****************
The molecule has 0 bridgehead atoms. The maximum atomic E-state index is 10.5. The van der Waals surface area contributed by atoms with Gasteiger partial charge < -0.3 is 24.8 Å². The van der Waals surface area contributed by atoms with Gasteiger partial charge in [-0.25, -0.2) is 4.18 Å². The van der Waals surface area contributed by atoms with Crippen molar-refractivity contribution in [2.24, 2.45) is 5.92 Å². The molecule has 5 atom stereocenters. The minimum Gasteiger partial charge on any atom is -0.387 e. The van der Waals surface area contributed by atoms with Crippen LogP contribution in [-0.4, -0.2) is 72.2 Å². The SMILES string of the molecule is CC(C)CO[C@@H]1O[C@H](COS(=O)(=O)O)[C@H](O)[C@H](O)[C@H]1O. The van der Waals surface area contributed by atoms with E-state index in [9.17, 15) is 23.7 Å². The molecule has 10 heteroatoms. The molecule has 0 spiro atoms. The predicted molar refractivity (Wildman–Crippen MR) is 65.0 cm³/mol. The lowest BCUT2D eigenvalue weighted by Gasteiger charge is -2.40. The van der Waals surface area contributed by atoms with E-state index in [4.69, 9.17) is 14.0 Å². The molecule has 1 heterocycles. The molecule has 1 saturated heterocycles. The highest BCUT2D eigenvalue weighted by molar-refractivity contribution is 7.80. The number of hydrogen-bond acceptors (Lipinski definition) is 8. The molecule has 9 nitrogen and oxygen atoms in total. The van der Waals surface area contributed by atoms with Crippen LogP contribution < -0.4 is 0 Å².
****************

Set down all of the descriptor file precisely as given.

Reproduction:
The molecule has 0 bridgehead atoms. The maximum atomic E-state index is 10.5. The van der Waals surface area contributed by atoms with Gasteiger partial charge < -0.3 is 24.8 Å². The van der Waals surface area contributed by atoms with Gasteiger partial charge in [-0.25, -0.2) is 4.18 Å². The van der Waals surface area contributed by atoms with Crippen molar-refractivity contribution in [2.24, 2.45) is 5.92 Å². The molecule has 5 atom stereocenters. The minimum Gasteiger partial charge on any atom is -0.387 e. The van der Waals surface area contributed by atoms with Crippen LogP contribution in [-0.4, -0.2) is 72.2 Å². The SMILES string of the molecule is CC(C)CO[C@@H]1O[C@H](COS(=O)(=O)O)[C@H](O)[C@H](O)[C@H]1O. The van der Waals surface area contributed by atoms with E-state index in [9.17, 15) is 23.7 Å². The molecule has 10 heteroatoms. The molecule has 0 spiro atoms. The predicted molar refractivity (Wildman–Crippen MR) is 65.0 cm³/mol. The lowest BCUT2D eigenvalue weighted by Gasteiger charge is -2.40. The van der Waals surface area contributed by atoms with E-state index in [4.69, 9.17) is 14.0 Å². The molecule has 1 heterocycles. The molecule has 1 saturated heterocycles. The highest BCUT2D eigenvalue weighted by molar-refractivity contribution is 7.80. The number of hydrogen-bond acceptors (Lipinski definition) is 8. The molecule has 9 nitrogen and oxygen atoms in total. The van der Waals surface area contributed by atoms with Crippen LogP contribution < -0.4 is 0 Å².